Bugs and Daffy's characterization is both familiar and different, with their characterizations tweaked slightly. Despite this, they are still recognizable as themselves for the most part. Future episodes will bring other familiar faces into play (as well as introduce girlfriends for Bugs and Daffy that are their polar opposites, with Bugs paired with Lola, who has apparently been rewritten from her no-personality debut in Space Jam into a ditzy airhead, and Daffy being given a down-to-earth female foil named Tina), and we got a bit of that in this episode. Speedy Gonzales (whose Mexican accent as provided by SNL's Fred Armisen manages to be even more un-PC than Mel Blanc's original) serves as a voice of reason for Daffy but only ends up bringing out his daffy side in a scene that, as a number of others have pointed out, was perhaps more entertaining than all of his inexplicable team-ups with the duck during the '60s dark age of the original short subjects combined, and the Goofy Gophers appear as competitors on the game show pretty much unchanged from their usual genteel ways (though some of the jokes bring the question regarding the true nature of their relationship to the forefront perhaps more than it was in the past, if that's even possible). An amusing "Merrie Melody" music video serving as an act break featured Elmer Fudd channewing Wuther Vandwoss and the wike in a sensual sewenade to a gwilled cheese sandwich (yes, you, read that correctly)- future Melodies will spotlight other characters and musical styles.

The characters have been redesigned slightly, another thing which put many off. For the most part, the redesigns don't really bug me- they seem very much like the characters we know and love, perhaps with a early Bob Clampett touch. The only one that really put me off at first was Bugs, but he's grown on me. I think it's because Bugs, even though he's had many redesigns and tweaks over the years, is such an iconic character that to see him look even a little off is jarring at first. But now I don't notice the difference- especially when he's actually in motion. I'll admit I wasn't paying that much attention to Bugs and Daffy's voices as much as what they were actually saying, but I do know my early thoughts were that Jeff Bergman's Bugs and Daffy were recognizable as the characters but somewhat off. I don't know if it's Bergman's not doing the characters for a while or his aging- 20 years ago he was the original replacement for Mel Blanc and was spot-on- but we'll have to see if they improve as the series progresses. The rest of the characters heard in the episode (with the exception of Speedy, as mentioned above, whose original voice probably wouldn't work for the role he's playing here) are spot-on recreations.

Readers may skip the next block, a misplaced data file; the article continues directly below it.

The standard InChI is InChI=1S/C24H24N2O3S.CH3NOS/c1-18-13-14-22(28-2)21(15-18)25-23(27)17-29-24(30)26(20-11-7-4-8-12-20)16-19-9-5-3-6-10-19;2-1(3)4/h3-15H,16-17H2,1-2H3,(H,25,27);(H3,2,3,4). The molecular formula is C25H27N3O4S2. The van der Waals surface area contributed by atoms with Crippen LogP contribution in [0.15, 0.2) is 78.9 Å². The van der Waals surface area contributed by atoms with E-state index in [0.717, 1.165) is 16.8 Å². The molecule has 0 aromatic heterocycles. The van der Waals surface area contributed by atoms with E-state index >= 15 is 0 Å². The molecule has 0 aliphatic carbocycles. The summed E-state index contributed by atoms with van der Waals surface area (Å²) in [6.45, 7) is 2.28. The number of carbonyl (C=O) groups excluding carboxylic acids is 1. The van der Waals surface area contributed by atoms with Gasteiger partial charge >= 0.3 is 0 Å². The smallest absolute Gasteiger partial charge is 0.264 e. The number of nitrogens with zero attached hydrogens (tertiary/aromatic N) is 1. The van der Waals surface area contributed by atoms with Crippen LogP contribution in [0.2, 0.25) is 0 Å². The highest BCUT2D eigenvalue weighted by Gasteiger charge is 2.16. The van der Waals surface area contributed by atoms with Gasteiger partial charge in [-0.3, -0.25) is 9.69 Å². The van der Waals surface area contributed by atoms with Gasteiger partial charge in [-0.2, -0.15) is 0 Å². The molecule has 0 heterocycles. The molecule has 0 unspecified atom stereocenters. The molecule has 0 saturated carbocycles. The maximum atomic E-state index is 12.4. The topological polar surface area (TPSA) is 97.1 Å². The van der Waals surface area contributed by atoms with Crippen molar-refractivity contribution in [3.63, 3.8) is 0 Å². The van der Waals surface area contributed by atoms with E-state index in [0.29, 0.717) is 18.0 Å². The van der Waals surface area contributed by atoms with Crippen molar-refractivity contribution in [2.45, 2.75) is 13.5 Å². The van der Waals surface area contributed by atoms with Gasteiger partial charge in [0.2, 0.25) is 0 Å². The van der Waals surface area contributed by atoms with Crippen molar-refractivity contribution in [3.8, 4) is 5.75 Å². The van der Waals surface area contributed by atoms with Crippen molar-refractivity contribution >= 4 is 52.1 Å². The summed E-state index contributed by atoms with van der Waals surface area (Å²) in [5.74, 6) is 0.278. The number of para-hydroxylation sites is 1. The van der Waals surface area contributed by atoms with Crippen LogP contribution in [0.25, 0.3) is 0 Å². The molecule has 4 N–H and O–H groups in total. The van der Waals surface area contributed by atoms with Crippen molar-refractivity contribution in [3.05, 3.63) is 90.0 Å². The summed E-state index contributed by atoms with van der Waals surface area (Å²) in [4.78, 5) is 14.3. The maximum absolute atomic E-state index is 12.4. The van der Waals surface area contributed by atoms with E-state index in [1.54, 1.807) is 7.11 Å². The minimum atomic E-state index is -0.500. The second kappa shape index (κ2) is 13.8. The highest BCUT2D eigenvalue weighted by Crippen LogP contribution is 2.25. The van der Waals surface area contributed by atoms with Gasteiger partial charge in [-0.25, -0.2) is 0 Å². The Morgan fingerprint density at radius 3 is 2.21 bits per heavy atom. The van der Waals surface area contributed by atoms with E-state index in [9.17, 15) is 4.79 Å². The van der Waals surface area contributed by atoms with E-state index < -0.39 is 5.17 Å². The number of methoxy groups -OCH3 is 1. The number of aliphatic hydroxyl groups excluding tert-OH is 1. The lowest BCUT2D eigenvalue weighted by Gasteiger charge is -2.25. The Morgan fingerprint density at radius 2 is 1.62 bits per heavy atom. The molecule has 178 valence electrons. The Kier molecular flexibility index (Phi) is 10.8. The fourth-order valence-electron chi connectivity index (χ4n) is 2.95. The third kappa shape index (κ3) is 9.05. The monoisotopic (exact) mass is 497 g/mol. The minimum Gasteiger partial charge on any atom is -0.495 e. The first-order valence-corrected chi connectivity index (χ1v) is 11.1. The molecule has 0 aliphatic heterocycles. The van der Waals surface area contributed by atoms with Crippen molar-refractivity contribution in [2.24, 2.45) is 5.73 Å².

The Looney Tunes Show is not laugh-out-loud funny, but it's amusing enough. The characters are still "in character," but with a few tweaks for the sake of the format and comedy. It's both what we expect from "Looney Tunes" the characters but not what we expect from Looney Tunes the franchise. And that's not necessarily a bad thing. Nothing can replace the classic shorts, and it's obvious the team isn't even trying to, but they can both co-exist and be enjoyed on their own merits for different reasons. And the new show is by no means the travesty some early naysayers feared it would be. Bugs, Daffy, and the like have always seemed like they were "actors," being able to play different parts depending on the situation. And the part they play here isn't the greatest, but it's not dethpicable either. The Looney Tunes Show looks like it can have potential to be its own unique, amusing take on these classic characters- and th-th-th-that's probably the best anyone could ask for, folks.

The Looney Tunes Show airs Monday nights at 8pm Eastern on Cartoon Network.

LOONEY TUNES, THE LOONEY TUNES SHOW and related properties are trademarks of and ©Warner Bros. Entertainment, Inc. (s11) No ownership intended or implied.